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The Performance Issue Is Out Now!

February 3rd, 2021     by Sheila Sampath     Issue 42: Issue 42: The Performance Issue     Comments

Illustration: Beena Mistry

Dear Shameless readers,

We hope that this issue finds you as well as can be, given everything that’s happening in the world, and everything that has happened since our last issue. Prior to the pandemic, and prior to the moment we all decided we’d had enough of white supremacy, police brutality, and the neoliberal neglect of our most vulnerable communities, many of us weren’t okay. Now, after almost a full year of fighting so many battles, on so many fronts, after a full year of not having real-life access to the supports that we may have had, we know that many of us are just hanging on. Before we get into the heart of this issue, we want to take a minute to say that it’s okay not to be okay. We want to honour everything it took to bring you to being present today. We share your grief, rage, and the oscillating feelings of hope and despair. We see you.

It feels like a different world now, when we first imagined the performance issue. Our initial conversations talked about a desire to explore both the performing arts and the role of performance in political organizing, and this got us started on some of the pieces that you see here, exploring performance as an act of radical re-imagination of gender (p.8), a mechanism that can further marginalize and silence (p. 24), and a tool for accessing the truth (p. 36). All of these points still feel relevant today, and we hope that you learn as much from our amazing writers as we did in the process of putting this together.

But something else happened along the way. Those of you who subscribe to Shameless may have noticed that this issue is long overdue. Our mandate is to publish three issues a year, and last year, we managed to get one out the door and into your hands. This issue was meant to be published in summer 2020 and, as I write this letter, it’s mid-January, 2021.

I thought about using this space to apologize to you, our readership. But instead, I want to reflect on why we struggled to get this out the door, and reflect on what it means to perform through production.

In my personal life, I’ll share that in the summer of 2019, I had a baby, Uma. Uma is the light of my life; she’s joyful, curious, and loves trucks and the colour yellow. My first year of parental “leave” was both joyful and complicated by work obligations. I sat on conference calls while I chest-fed her. I hid my pregnancy and leave from some clients, telling them that I was in “meetings” when I was actually caring for her. I woke up at 5am, and I paid for a service that would schedule emails to go out at 9am, so people wouldn’t know that this—having a human life to care for—would impact my work, my schedule, my life, my capacities.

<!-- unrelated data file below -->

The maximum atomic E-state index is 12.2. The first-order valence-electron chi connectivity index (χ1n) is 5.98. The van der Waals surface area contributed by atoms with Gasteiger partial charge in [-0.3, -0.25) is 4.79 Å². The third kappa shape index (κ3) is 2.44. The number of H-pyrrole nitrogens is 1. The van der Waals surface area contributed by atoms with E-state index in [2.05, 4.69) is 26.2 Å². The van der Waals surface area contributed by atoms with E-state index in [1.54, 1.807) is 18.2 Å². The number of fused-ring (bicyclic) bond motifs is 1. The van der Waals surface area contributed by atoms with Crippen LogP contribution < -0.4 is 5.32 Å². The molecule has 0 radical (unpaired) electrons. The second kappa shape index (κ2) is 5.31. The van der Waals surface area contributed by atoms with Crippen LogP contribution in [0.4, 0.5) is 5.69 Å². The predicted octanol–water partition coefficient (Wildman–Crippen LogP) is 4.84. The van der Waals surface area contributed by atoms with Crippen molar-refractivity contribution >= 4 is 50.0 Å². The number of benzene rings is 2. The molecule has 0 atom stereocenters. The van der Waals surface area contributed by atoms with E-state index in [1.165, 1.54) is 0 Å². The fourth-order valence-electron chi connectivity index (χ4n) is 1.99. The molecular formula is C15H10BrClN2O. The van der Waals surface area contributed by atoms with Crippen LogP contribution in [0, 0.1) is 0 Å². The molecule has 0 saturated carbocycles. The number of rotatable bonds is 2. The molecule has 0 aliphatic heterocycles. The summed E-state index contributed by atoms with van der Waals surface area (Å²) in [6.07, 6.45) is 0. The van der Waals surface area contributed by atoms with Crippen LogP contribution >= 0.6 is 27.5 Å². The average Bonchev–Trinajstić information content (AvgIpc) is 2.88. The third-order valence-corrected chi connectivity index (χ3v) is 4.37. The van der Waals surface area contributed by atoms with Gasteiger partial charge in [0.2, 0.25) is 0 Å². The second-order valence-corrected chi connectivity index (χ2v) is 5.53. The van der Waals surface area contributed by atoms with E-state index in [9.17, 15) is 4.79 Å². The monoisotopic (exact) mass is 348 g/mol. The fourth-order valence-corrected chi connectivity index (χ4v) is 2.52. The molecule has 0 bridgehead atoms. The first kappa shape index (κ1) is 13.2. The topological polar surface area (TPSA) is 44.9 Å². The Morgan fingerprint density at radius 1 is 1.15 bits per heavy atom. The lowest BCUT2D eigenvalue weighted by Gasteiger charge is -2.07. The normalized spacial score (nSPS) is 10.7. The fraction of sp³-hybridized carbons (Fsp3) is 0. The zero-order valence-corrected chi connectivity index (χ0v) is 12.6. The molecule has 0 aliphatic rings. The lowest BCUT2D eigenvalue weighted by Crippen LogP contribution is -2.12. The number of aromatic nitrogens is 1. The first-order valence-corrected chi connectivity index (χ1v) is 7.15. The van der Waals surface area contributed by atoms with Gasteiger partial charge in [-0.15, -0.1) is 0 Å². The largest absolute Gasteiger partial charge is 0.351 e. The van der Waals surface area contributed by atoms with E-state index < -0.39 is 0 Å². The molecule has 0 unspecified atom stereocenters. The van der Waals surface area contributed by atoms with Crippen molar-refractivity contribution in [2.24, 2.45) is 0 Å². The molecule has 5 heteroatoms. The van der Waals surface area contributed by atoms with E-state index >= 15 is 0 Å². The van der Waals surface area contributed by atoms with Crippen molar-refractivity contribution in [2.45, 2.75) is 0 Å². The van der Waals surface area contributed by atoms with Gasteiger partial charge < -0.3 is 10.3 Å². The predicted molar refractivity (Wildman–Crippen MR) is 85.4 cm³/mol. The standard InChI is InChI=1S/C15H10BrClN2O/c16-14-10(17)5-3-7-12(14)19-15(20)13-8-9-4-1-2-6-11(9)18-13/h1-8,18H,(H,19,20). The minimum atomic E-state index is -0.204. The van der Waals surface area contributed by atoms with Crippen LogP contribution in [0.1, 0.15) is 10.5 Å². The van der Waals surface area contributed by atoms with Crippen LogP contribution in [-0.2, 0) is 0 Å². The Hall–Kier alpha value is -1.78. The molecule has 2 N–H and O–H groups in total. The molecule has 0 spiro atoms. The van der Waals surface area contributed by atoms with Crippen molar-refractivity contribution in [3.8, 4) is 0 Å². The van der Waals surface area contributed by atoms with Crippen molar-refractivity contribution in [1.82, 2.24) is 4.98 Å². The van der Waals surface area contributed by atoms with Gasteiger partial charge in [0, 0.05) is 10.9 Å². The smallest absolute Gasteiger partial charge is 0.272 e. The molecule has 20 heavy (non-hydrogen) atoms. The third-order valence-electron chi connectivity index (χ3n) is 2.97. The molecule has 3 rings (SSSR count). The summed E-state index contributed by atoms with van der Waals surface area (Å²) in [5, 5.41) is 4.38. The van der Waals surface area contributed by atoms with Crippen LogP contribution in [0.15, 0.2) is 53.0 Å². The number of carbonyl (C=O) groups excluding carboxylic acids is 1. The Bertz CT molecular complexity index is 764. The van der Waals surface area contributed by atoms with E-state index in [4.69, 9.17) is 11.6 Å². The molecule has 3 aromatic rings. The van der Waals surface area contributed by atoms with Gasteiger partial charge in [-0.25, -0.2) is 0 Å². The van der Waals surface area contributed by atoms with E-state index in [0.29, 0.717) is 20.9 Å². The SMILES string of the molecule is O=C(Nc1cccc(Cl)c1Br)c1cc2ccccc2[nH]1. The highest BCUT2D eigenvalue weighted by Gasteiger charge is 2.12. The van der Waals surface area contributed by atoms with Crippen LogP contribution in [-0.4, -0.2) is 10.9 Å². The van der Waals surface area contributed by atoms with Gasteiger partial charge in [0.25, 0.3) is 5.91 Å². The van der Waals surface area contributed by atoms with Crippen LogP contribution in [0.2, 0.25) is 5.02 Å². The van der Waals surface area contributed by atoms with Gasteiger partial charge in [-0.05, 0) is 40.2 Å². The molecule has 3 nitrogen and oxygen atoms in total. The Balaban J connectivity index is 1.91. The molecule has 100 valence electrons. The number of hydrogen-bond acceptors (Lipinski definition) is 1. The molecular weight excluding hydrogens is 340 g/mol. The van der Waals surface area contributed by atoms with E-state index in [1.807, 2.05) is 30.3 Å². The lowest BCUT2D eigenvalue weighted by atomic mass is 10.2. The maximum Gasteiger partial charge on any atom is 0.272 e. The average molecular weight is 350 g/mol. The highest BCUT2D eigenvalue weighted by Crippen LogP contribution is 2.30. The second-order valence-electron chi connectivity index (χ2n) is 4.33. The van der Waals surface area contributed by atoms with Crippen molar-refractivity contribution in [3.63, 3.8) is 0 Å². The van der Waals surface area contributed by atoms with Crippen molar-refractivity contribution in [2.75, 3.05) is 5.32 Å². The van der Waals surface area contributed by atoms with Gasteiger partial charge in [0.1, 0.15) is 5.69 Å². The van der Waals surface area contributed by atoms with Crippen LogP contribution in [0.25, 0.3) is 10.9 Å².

When the pandemic came, nine months into being a new parent, I continued this trend. I leaned into pandemic life; I shared photos of food we cooked in a WhatsApp group (aptly titled “Photos of Food”), I continued trying to juggle being a new parent (now without any extended support from family or friends) with working my day job, with Shameless, and with taking on a new role as a professor in a school that I had never even visited. I packed Uma’s nap time with Zoom conference after Zoom conference, stayed up late, and woke up early, to make everything seem normal. I pressed on. The work I continued to produce during this time, the seeming seamlessness of it, was a performance. Behind the scenes, I was exhausted, stressed and stretched beyond capacity, and sad. I was slowly feeling the gap left by my joyful interactions with friends, with co-conspirators, with Shameless collaborators.

I am used to pretending to be okay, to pretending like things are okay, even when they’re not. That’s something that came from my experience in an immigrant family; we can’t afford to let a ball drop, we can’t afford to ask for what we need, we have to press on.

I am lucky to be around people who have healed from that trauma and those patterns and have learned to be more honest about where they’re at. While the world burned around me, and I scheduled my emails to go out at 9am, I saw friends asking for what they need. I heard people from all parts of my life saying, “I can’t finish this,” or “I need more time.” I sat on the other end of calls while folks honestly said, “I am struggling,” and created space for me to say the same.

So much of 2020 was about performing being okay when we’re not. About pushing through when maybe we just can’t, or shouldn’t. The last 10 months were not business as usual. Many of us were struggling. We needed time and space, and we took it. As I introduce this issue, the performance issue, I am empowered to take off the mask and substitute an apology with an honest look at where we’re at. In that spirit, I hope that you, too, are able to put down what is too heavy to carry, and to do what you need to stay present and “okay” until we meet again.

Yours shamelessly,
Sheila

Tags: issues, performance issue

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